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Learning in Action: Mandalay Training Report

Hoi Lai Goh and Jerry Tan, left, are BA team members from Singapore, visit Celia Hostel, one of the businesses the team has mentored over the past year (December 2019).
Hoi Lai Goh and Jerry Tan, left, are BA team members from Singapore, visit Celia Hostel, one of the businesses the team has mentored over the past year (December 2019).

In December 2019,  a Business Affiliate team visited the small association Mandalay Christian Business Fellowship to pilot-test four of the 12 modules of the PW business curriculum translated to Burmese.

More than 40 entrepreneurs attended the sessions on healthy personal and business budgeting, product pricing, and accounting, facilitated by BA team members Hoi Lai Goh, Jerry Tan, and regional director, Jackie Klamer.

People participating ranged in experience and backgrounds. One participant was Hlaing*, a 22-year-old civil war orphan who recently started a freelance massage therapy business in Mandalay City; with a reliable income, he also today serves and mentors other teenagers within the local orphanage and school he attended that was founded by another leader of the business fellowship. Another participant, Thet*, started his own business years ago to process beauty products such as high-quality shampoo; today, he employs 50 people and distributes to stores throughout the country. Both contributed to the discussions throughout the day, alongside dozens of others who found value in the peer-learning format of the training.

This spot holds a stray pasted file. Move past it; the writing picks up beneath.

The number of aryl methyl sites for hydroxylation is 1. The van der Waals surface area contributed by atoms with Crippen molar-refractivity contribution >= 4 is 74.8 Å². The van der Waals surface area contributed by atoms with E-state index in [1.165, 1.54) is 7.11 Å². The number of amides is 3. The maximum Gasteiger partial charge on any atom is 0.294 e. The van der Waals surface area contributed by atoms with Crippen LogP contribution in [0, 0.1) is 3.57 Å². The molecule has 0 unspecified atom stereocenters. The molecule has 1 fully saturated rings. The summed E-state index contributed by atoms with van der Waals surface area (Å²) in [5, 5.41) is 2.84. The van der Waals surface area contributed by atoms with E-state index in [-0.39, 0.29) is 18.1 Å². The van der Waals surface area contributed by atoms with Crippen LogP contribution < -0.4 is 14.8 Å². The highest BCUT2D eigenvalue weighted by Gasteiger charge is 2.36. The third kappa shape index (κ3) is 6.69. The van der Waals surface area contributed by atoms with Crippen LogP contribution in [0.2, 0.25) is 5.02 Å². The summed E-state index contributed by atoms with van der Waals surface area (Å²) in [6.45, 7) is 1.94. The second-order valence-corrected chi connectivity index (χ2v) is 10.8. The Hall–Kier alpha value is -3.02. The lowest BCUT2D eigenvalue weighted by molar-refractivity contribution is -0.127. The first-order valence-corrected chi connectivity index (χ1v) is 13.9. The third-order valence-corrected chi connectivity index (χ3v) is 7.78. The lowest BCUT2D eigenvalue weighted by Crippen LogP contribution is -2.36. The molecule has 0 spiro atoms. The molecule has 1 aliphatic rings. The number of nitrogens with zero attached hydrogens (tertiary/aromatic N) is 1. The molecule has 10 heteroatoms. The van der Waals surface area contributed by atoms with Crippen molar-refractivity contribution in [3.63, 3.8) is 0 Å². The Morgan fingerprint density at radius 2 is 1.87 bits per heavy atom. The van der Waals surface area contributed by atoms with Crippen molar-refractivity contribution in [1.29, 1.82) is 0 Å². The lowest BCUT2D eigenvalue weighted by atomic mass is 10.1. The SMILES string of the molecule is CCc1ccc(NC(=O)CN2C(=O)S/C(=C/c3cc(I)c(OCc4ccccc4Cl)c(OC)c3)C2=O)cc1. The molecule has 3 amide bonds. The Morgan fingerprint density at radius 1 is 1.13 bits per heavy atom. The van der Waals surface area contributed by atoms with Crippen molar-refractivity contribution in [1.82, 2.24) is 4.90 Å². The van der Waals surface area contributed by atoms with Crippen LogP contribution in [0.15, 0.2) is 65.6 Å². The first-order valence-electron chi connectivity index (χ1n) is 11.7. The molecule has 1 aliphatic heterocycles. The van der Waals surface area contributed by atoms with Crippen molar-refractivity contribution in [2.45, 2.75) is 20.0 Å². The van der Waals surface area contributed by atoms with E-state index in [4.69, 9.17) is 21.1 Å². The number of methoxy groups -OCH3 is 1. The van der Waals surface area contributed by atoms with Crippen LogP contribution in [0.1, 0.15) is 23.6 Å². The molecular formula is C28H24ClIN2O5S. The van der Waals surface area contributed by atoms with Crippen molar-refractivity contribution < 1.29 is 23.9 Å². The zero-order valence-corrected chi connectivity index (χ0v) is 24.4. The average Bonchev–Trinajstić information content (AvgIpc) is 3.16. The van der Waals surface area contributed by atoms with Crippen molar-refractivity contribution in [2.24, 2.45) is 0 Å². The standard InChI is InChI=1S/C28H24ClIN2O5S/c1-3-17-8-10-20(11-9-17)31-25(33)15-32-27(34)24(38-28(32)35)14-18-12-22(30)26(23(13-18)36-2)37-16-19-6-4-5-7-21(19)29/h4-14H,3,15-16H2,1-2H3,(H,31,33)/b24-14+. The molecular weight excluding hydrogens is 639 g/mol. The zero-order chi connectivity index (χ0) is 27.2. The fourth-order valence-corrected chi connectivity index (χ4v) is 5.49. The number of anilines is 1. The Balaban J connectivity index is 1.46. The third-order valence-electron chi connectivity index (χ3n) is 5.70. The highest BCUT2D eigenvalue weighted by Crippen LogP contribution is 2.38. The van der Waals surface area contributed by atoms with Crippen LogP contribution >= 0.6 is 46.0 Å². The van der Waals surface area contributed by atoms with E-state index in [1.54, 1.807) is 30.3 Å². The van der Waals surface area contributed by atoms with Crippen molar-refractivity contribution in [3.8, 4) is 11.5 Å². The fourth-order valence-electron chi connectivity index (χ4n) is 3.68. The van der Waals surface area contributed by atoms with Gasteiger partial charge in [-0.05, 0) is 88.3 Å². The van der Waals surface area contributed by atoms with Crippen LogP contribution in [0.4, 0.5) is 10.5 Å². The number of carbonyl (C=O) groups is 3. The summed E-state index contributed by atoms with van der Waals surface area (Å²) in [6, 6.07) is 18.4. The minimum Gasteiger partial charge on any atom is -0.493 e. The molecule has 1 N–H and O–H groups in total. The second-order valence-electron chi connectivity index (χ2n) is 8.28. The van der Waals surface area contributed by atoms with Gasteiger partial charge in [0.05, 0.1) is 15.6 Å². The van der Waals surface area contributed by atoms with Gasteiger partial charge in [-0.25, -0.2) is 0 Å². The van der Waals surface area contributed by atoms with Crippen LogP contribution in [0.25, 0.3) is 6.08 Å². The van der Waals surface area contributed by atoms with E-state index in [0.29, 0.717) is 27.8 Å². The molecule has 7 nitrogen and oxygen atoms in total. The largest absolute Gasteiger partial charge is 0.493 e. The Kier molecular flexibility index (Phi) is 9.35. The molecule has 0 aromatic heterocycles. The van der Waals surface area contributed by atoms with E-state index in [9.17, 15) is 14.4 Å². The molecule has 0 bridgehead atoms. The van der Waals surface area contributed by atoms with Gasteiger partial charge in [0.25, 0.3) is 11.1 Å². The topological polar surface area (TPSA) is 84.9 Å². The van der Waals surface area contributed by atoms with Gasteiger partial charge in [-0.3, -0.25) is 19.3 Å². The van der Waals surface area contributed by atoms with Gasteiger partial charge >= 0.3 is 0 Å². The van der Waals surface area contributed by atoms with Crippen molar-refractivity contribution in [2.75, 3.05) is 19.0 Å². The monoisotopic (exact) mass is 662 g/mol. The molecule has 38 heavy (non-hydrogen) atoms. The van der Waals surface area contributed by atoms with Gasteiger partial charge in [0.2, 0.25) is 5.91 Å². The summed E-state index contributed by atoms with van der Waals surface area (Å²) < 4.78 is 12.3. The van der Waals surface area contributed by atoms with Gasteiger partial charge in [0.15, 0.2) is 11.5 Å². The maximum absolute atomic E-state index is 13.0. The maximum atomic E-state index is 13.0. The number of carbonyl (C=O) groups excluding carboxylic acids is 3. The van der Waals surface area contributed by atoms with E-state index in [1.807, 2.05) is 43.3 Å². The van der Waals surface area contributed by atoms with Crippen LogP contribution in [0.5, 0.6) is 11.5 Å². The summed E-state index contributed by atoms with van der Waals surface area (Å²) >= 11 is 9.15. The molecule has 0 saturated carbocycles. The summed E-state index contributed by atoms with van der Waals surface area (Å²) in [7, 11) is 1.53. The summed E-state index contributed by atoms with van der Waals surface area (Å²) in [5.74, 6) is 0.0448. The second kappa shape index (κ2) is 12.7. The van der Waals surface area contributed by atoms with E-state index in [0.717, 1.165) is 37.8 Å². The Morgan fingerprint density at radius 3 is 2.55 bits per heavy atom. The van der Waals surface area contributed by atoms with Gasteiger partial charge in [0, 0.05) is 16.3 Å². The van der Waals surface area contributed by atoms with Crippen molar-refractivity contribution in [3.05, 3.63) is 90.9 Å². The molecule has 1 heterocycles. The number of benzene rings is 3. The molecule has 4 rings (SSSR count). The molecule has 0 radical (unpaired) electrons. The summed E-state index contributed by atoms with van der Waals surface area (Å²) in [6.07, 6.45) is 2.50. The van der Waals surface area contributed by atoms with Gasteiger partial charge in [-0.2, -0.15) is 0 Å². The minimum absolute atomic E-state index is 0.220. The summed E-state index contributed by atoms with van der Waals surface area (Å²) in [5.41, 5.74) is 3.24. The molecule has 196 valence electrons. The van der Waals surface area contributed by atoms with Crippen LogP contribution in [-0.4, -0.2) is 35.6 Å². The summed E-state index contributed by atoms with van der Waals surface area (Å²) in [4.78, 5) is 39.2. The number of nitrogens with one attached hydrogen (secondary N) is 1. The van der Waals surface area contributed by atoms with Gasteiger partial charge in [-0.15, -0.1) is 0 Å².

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Many of these micro and small business owners also support local ministries and faithfully fund indigenous missionaries who are committed to serving in parts of the country that no foreign missionary and most Myanmar citizens would ever go—due to Myanmar’s security laws and restrictions on traveling as ongoing civil wars continue in different regions.

Like most parts of Southeast Asia, since March 2020, these small businesses have been closed in order to prevent COVID-19 from spreading further among the fragile health care system of Myanmar. Yet this directly impacts the livelihoods and jobs people rely on in one of the poorest nations in Asia.

We pray that, in the next few months, this small association in Mandalay can start meeting again, and that entrepreneurs will gain momentum and continue to grow in small peer-learning groups, through mentoring and subject-matter experts, and through this Partners Worldwide training curriculum once translations are fully completed!

*Names changed for security purposes

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